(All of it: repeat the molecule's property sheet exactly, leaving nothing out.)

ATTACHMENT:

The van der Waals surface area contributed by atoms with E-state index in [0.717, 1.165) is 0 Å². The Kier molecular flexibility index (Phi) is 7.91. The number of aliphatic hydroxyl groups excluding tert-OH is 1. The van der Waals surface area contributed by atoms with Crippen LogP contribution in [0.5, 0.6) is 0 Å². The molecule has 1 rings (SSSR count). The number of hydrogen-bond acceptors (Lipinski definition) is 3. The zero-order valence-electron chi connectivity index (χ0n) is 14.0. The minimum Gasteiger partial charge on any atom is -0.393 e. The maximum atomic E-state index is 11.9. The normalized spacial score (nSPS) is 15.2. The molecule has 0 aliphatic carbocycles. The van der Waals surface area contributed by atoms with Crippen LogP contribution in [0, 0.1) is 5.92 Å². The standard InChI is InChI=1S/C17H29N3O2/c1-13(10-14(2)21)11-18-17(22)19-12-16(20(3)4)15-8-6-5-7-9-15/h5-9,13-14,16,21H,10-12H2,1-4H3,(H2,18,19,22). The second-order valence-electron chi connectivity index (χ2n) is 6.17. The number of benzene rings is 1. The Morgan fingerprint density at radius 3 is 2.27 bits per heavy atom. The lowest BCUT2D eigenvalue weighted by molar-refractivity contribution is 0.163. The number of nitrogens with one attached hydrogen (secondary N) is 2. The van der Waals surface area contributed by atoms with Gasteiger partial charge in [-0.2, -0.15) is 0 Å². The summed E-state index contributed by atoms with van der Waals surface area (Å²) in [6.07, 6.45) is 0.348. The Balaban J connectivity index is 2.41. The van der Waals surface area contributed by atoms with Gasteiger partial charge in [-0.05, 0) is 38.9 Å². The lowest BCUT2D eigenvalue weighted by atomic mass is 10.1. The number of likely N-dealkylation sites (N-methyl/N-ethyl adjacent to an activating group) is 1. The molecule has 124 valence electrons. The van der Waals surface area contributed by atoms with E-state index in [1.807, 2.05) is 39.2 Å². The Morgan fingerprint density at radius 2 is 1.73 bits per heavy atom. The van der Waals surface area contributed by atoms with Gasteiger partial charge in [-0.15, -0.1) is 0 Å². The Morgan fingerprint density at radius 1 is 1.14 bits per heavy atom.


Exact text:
The van der Waals surface area contributed by atoms with E-state index in [0.717, 1.165) is 0 Å². The Kier molecular flexibility index (Phi) is 7.91. The number of aliphatic hydroxyl groups excluding tert-OH is 1. The van der Waals surface area contributed by atoms with Crippen LogP contribution in [0.5, 0.6) is 0 Å². The molecule has 1 rings (SSSR count). The number of hydrogen-bond acceptors (Lipinski definition) is 3. The zero-order valence-electron chi connectivity index (χ0n) is 14.0. The minimum Gasteiger partial charge on any atom is -0.393 e. The maximum atomic E-state index is 11.9. The normalized spacial score (nSPS) is 15.2. The molecule has 0 aliphatic carbocycles. The van der Waals surface area contributed by atoms with Crippen LogP contribution in [0, 0.1) is 5.92 Å². The standard InChI is InChI=1S/C17H29N3O2/c1-13(10-14(2)21)11-18-17(22)19-12-16(20(3)4)15-8-6-5-7-9-15/h5-9,13-14,16,21H,10-12H2,1-4H3,(H2,18,19,22). The second-order valence-electron chi connectivity index (χ2n) is 6.17. The number of benzene rings is 1. The Morgan fingerprint density at radius 3 is 2.27 bits per heavy atom. The lowest BCUT2D eigenvalue weighted by molar-refractivity contribution is 0.163. The number of nitrogens with one attached hydrogen (secondary N) is 2. The van der Waals surface area contributed by atoms with Gasteiger partial charge in [-0.2, -0.15) is 0 Å². The summed E-state index contributed by atoms with van der Waals surface area (Å²) in [6.07, 6.45) is 0.348. The Balaban J connectivity index is 2.41. The van der Waals surface area contributed by atoms with Gasteiger partial charge in [-0.05, 0) is 38.9 Å². The lowest BCUT2D eigenvalue weighted by atomic mass is 10.1. The number of likely N-dealkylation sites (N-methyl/N-ethyl adjacent to an activating group) is 1. The molecule has 124 valence electrons. The van der Waals surface area contributed by atoms with E-state index in [1.807, 2.05) is 39.2 Å². The Morgan fingerprint density at radius 2 is 1.73 bits per heavy atom. The van der Waals surface area contributed by atoms with Gasteiger partial charge in [-0.15, -0.1) is 0 Å². The Morgan fingerprint density at radius 1 is 1.14 bits per heavy atom.